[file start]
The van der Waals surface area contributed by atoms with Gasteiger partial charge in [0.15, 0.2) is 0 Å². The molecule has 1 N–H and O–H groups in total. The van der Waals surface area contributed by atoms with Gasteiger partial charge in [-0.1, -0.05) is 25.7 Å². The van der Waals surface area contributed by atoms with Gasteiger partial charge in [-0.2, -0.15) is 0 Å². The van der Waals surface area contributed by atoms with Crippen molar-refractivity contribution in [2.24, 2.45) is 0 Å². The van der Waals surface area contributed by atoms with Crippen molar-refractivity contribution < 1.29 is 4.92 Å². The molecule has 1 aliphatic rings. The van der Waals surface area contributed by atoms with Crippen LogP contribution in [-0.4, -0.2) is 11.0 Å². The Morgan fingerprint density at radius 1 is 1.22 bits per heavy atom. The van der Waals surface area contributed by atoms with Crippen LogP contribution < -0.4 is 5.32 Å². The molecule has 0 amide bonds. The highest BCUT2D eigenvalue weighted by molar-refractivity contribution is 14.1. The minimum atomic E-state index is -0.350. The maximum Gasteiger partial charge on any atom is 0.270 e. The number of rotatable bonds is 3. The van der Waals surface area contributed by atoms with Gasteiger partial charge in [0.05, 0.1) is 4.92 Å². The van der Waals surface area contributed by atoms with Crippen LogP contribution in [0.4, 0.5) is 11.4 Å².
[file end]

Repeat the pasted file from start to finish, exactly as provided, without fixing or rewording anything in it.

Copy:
The van der Waals surface area contributed by atoms with Gasteiger partial charge in [0.15, 0.2) is 0 Å². The molecule has 1 N–H and O–H groups in total. The van der Waals surface area contributed by atoms with Gasteiger partial charge in [-0.1, -0.05) is 25.7 Å². The van der Waals surface area contributed by atoms with Gasteiger partial charge in [-0.2, -0.15) is 0 Å². The van der Waals surface area contributed by atoms with Crippen molar-refractivity contribution in [2.24, 2.45) is 0 Å². The van der Waals surface area contributed by atoms with Crippen molar-refractivity contribution < 1.29 is 4.92 Å². The molecule has 1 aliphatic rings. The van der Waals surface area contributed by atoms with Crippen LogP contribution in [-0.4, -0.2) is 11.0 Å². The Morgan fingerprint density at radius 1 is 1.22 bits per heavy atom. The van der Waals surface area contributed by atoms with Crippen LogP contribution < -0.4 is 5.32 Å². The molecule has 0 amide bonds. The highest BCUT2D eigenvalue weighted by molar-refractivity contribution is 14.1. The minimum atomic E-state index is -0.350. The maximum Gasteiger partial charge on any atom is 0.270 e. The number of rotatable bonds is 3. The van der Waals surface area contributed by atoms with Gasteiger partial charge in [0.05, 0.1) is 4.92 Å². The van der Waals surface area contributed by atoms with Crippen LogP contribution in [0.4, 0.5) is 11.4 Å².